2. Major Assumptions of Mastery Learning.

    Science.gov (United States)

    Anderson, Lorin W.

    Mastery learning can be described as a set of group-based, individualized, teaching and learning strategies based on the premise that virtually all students can and will, in time, learn what the school has to teach. Inherent in this description are assumptions concerning the nature of schools, classroom instruction, and learners. According to the…

  3. Classical Causal Models for Bell and Kochen-Specker Inequality Violations Require Fine-Tuning

    Directory of Open Access Journals (Sweden)

    Eric G. Cavalcanti

    2018-04-01

    Full Text Available Nonlocality and contextuality are at the root of conceptual puzzles in quantum mechanics, and they are key resources for quantum advantage in information-processing tasks. Bell nonlocality is best understood as the incompatibility between quantum correlations and the classical theory of causality, applied to relativistic causal structure. Contextuality, on the other hand, is on a more controversial foundation. In this work, I provide a common conceptual ground between nonlocality and contextuality as violations of classical causality. First, I show that Bell inequalities can be derived solely from the assumptions of no signaling and no fine-tuning of the causal model. This removes two extra assumptions from a recent result from Wood and Spekkens and, remarkably, does not require any assumption related to independence of measurement settings—unlike all other derivations of Bell inequalities. I then introduce a formalism to represent contextuality scenarios within causal models and show that all classical causal models for violations of a Kochen-Specker inequality require fine-tuning. Thus, the quantum violation of classical causality goes beyond the case of spacelike-separated systems and already manifests in scenarios involving single systems.

  4. Gamified Requirements Engineering: Model and Experimentation

    NARCIS (Netherlands)

    Lombriser, Philipp; Dalpiaz, Fabiano; Lucassen, Garm; Brinkkemper, Sjaak

    2016-01-01

    [Context & Motivation] Engaging stakeholders in requirements engineering (RE) influences the quality of the requirements and ultimately of the system to-be. Unfortunately, stakeholder engagement is often insufficient, leading to too few, low-quality requirements. [Question/problem] We aim to

  5. Managerial and Organizational Assumptions in the CMM's

    DEFF Research Database (Denmark)

    Rose, Jeremy; Aaen, Ivan; Nielsen, Peter Axel

    2008-01-01

    Thinking about improving the management of software development in software firms is dominated by one approach: the capability maturity model devised and administered at the Software Engineering Institute at Carnegie Mellon University. Though CMM, and its replacement CMMI are widely known and used...... thinking about large production and manufacturing organisations (particularly in America) in the late industrial age. Many of the difficulties reported with CMMI can be attributed basing practice on these assumptions in organisations which have different cultures and management traditions, perhaps...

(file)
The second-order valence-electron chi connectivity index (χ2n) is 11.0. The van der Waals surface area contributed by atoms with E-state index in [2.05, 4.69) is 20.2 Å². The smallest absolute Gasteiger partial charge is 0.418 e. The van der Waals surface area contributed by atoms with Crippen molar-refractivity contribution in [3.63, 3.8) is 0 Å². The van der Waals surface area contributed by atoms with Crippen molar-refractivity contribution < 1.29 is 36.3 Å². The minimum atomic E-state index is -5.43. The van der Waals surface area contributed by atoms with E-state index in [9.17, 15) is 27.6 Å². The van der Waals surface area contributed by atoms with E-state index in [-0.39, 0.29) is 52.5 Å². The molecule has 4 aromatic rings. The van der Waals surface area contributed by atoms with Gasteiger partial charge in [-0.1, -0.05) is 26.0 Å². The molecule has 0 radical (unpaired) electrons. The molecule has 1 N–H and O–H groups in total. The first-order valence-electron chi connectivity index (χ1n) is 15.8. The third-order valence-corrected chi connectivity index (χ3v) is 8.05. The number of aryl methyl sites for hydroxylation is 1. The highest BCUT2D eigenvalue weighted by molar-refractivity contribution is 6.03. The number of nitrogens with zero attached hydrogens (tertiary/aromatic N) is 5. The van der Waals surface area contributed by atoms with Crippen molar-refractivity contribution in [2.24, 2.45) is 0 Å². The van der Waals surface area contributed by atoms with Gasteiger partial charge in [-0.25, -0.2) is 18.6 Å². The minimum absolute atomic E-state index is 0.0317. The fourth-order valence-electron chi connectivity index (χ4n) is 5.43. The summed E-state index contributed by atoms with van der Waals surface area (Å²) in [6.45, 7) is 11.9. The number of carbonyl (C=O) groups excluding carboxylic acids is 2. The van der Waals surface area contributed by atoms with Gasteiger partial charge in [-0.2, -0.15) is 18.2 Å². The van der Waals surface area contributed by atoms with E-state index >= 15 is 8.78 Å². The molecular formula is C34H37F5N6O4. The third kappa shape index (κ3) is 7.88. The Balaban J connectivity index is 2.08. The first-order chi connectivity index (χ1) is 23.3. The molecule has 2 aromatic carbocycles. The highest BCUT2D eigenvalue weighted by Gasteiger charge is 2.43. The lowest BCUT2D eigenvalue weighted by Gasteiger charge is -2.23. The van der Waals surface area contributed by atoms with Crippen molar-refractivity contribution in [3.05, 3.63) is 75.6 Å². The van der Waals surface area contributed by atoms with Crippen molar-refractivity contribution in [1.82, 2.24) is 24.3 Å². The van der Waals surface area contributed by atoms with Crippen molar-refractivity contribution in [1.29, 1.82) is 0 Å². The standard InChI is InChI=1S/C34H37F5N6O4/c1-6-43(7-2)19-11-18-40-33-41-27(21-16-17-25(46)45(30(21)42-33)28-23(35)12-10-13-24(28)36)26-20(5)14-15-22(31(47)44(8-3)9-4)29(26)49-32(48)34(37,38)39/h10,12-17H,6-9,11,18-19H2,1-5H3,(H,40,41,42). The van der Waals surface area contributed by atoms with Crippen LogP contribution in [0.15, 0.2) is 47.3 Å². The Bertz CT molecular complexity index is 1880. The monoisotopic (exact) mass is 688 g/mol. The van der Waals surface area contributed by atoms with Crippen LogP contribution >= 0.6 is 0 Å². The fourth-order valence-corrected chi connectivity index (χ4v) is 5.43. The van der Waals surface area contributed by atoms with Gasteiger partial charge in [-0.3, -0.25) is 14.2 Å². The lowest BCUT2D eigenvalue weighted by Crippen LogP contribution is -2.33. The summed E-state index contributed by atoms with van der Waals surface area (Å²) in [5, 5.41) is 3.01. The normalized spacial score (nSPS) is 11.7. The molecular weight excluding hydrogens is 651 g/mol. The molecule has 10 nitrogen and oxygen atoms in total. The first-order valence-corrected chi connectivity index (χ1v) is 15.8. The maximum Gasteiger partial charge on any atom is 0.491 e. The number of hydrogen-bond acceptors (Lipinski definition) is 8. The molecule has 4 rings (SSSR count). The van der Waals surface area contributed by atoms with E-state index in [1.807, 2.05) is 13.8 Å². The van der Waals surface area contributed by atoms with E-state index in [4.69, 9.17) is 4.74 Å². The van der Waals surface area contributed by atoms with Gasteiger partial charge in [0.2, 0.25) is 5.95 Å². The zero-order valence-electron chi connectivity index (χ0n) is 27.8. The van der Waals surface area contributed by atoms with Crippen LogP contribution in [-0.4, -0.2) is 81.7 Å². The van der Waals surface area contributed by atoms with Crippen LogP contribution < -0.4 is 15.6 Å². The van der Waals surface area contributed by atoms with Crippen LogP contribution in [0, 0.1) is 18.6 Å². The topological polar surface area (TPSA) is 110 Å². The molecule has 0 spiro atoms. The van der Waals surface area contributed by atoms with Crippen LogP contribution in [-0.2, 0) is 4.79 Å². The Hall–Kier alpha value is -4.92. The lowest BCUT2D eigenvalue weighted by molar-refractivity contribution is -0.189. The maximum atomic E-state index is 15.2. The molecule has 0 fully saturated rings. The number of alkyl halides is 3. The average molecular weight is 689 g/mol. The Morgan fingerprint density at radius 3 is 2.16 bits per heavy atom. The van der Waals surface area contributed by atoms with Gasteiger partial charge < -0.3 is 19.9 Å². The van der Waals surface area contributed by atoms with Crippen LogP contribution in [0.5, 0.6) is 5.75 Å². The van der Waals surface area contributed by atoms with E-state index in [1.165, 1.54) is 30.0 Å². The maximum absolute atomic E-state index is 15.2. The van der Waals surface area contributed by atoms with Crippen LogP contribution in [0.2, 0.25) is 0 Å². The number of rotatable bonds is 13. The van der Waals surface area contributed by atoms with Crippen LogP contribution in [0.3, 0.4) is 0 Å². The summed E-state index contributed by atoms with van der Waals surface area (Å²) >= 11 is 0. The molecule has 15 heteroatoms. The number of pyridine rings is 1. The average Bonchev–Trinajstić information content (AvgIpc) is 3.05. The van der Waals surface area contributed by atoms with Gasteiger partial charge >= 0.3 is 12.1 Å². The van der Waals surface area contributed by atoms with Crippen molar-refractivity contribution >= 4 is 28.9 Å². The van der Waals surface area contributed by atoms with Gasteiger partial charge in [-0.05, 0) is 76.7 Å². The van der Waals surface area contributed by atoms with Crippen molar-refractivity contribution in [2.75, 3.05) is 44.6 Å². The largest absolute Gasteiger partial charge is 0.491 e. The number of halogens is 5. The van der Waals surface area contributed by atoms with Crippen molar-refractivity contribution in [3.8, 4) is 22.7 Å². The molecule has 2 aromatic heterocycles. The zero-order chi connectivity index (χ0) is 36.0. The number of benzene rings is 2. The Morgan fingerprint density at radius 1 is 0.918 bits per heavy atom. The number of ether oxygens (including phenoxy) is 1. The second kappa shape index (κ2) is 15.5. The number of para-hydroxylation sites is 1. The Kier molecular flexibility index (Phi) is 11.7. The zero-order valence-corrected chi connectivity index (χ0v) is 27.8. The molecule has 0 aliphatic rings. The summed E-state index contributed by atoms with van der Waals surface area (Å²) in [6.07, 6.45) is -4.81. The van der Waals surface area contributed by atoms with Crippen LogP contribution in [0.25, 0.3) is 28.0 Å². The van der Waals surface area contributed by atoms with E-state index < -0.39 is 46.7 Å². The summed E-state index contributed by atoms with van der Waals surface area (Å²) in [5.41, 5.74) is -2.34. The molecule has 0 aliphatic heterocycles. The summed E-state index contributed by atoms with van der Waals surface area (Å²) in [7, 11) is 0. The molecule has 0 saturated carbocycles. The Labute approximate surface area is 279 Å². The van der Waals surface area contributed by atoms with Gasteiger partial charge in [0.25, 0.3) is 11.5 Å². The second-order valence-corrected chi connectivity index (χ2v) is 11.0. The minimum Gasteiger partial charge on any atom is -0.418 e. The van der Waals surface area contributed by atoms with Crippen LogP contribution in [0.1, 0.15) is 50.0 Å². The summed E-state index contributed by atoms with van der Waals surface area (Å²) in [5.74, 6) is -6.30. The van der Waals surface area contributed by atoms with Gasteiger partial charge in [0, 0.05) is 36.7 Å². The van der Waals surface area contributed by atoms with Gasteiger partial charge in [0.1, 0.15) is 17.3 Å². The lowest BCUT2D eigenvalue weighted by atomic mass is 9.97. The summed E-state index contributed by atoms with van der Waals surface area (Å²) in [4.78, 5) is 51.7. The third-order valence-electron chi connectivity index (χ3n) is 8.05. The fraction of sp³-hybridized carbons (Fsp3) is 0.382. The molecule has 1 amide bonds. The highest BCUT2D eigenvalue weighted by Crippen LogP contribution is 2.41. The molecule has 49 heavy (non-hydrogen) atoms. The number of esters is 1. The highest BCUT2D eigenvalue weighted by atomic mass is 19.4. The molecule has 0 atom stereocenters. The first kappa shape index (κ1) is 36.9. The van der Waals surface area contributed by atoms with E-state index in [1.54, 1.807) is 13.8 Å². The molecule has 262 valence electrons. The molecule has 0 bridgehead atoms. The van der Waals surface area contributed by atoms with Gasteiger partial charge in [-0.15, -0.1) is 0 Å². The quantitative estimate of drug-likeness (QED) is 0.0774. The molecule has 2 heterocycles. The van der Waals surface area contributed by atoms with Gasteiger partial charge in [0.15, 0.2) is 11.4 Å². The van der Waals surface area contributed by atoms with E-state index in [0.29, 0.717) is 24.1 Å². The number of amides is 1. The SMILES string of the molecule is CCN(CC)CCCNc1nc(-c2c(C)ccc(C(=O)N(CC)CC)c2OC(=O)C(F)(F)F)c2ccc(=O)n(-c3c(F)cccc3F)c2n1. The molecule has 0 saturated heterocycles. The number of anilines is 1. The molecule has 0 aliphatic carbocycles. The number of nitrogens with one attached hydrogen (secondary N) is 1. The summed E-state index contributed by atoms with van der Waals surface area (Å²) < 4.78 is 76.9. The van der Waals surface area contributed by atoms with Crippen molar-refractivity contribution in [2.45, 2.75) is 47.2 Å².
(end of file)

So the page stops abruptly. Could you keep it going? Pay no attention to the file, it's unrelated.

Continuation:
6. 40 CFR 264.150 - State assumption of responsibility.

    Science.gov (United States)

    2010-07-01

    ... FACILITIES Financial Requirements § 264.150 State assumption of responsibility. (a) If a State either assumes legal responsibility for an owner's or operator's compliance with the closure, post-closure care, or... 40 Protection of Environment 25 2010-07-01 2010-07-01 false State assumption of responsibility...

  7. 40 CFR 265.150 - State assumption of responsibility.

    Science.gov (United States)

    2010-07-01

    ..., STORAGE, AND DISPOSAL FACILITIES Financial Requirements § 265.150 State assumption of responsibility. (a) If a State either assumes legal responsibility for an owner's or operator's compliance with the... 40 Protection of Environment 25 2010-07-01 2010-07-01 false State assumption of responsibility...

  8. 40 CFR 267.150 - State assumption of responsibility.

    Science.gov (United States)

    2010-07-01

    ... STANDARDIZED PERMIT Financial Requirements § 267.150 State assumption of responsibility. (a) If a State either assumes legal responsibility for an owner's or operator's compliance with the closure care or liability... 40 Protection of Environment 26 2010-07-01 2010-07-01 false State assumption of responsibility...

  9. Modeling uncertainty in requirements engineering decision support

    Science.gov (United States)

    Feather, Martin S.; Maynard-Zhang, Pedrito; Kiper, James D.

    2005-01-01

    One inherent characteristic of requrements engineering is a lack of certainty during this early phase of a project. Nevertheless, decisions about requirements must be made in spite of this uncertainty. Here we describe the context in which we are exploring this, and some initial work to support elicitation of uncertain requirements, and to deal with the combination of such information from multiple stakeholders.